One of their unique selling points is that these cars are designed and made to survive bad roads. Another feature unique to Kantanka is that their cars can be controlled with voice commands. The company is also supplying the military and police in Ghana. The sticker price of the Kantanka line starts at about $18,000 up to $35,000. A cheaper vehicle is projected to hit the market later.
SANGULANI MAX CHIKUMBUTSO – Self Charging Electric car
Sangulani Max Chikumbutso became the first Zimbabwean to design and make a hybrid engine-powered helicopter, an electric car, a magnetic converter, a ‘green’ power generator and a special drone. His designs were launched through his company, Saith Technologies. The Saith Fully Electric Vehicle was designed and made locally by Chikumbutso through Saith Technologies. The video below explains how the Saith Fully Electric Vehicle (FEV) operates. It has a top speed of 90km/h. The automobile doesn’t need charging from a source of electricity. It needs just 5 normal gel batteries to begin producing sufficient capacity to start the vehicle and charge the batteries as it moves.
HILLARY RONO – Portable Eye Examination Kit
Dr. Hillary Rono in collaboration with a team of technologists, eye specialists, public health doctors and product designers have designed a unique smartphone-based system for comprehensive eye testing suitable in any part of the world. The mobile phone app can serve as an alternative to an ophthalmoscope. Ophthalmoscopes tend to be difficult to transport and expensive while PEEK (portable eye examination kit), uses high quality retinal images from your phone to conduct an eye exam. Peek Acuity, the app used to test eyesight easily and affordably using a smartphone, has been found to be as accurate as traditional charts.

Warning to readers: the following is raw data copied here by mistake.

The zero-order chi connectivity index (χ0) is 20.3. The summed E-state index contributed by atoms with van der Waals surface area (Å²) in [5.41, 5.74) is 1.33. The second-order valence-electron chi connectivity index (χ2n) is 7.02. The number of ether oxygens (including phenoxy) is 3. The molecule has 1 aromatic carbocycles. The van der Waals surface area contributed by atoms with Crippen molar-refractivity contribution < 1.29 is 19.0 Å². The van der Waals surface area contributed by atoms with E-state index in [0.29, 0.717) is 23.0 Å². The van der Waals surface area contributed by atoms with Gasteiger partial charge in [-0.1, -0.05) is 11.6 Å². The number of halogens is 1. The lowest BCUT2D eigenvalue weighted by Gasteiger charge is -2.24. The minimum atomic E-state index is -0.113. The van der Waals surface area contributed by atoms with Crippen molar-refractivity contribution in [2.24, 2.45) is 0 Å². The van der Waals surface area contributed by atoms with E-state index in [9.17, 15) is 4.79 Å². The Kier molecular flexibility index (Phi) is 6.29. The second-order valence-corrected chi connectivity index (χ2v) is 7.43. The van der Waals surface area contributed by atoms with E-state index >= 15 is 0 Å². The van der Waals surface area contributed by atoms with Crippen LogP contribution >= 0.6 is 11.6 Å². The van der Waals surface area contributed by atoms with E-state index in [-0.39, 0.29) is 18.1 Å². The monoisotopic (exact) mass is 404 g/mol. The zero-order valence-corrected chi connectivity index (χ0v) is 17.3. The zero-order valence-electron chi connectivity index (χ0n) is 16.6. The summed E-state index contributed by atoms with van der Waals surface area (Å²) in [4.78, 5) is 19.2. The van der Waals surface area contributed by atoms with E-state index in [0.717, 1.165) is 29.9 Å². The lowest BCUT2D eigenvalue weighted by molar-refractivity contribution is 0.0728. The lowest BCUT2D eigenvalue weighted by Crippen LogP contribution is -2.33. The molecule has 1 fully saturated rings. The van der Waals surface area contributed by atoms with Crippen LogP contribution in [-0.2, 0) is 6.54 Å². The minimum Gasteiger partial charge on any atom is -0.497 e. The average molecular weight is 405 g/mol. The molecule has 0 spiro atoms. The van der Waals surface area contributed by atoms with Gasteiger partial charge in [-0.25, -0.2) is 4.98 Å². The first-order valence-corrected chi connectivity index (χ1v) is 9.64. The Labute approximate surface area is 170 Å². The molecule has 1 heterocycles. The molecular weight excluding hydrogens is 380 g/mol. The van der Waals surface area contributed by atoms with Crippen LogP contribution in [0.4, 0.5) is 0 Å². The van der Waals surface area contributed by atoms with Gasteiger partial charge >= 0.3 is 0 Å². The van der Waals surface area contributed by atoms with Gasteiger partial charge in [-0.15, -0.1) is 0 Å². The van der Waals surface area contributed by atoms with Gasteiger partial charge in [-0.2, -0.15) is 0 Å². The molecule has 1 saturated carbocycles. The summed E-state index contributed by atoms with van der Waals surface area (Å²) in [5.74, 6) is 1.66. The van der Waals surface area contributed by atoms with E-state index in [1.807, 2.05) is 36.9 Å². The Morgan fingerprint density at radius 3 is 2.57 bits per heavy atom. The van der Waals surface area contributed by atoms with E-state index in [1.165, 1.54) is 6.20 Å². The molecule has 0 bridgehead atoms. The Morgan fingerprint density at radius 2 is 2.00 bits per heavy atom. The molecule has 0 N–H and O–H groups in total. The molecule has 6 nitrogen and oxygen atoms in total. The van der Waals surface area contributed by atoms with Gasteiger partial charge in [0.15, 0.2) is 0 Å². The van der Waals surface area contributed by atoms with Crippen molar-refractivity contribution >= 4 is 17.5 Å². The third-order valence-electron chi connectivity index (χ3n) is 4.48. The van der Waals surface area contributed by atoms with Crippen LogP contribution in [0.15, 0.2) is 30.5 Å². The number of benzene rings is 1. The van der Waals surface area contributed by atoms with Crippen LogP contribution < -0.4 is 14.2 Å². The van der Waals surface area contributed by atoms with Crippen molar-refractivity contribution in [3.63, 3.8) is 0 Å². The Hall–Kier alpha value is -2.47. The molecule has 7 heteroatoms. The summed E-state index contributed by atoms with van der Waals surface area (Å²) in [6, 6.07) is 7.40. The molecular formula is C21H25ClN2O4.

Dr. Hillary Rono is an ophthalmologist and zonal eye surgeon for North Rift Region in Kenya. He currently serves a population of over 1.5 million, with a range of eye health conditions, the most prevalent being trachoma and cataract and childhood blindness. The North Rift Region, where Dr. Rono is based covers 3 counties in Kenya, made up of Tranizoia, West Pokot and Turkana.
Dr. Hillary Rono has a Master of Science (MSc) in Public Health (Eye care) from the London School of Hygiene and Tropical Medicine, a Master’s in Medicine and Surgery (Ophthalmology) from the University of Nairobi and a Bachelor of Medicine, Bachelor of Surgery (M.B.B.S.) from Moi University. He has several research publications.
DAYO OLAKULEHIN- Battery powered ventilator
Dayo Olakulehin, has invented a cheap, portable, rechargeable and easy to use battery-powered ventilator. A ventilator is a machine designed to mechanically move breathable air into and out of the lungs, to provide the mechanism of breathing for a patient who is physically unable to breathe, or breathing insufficiently.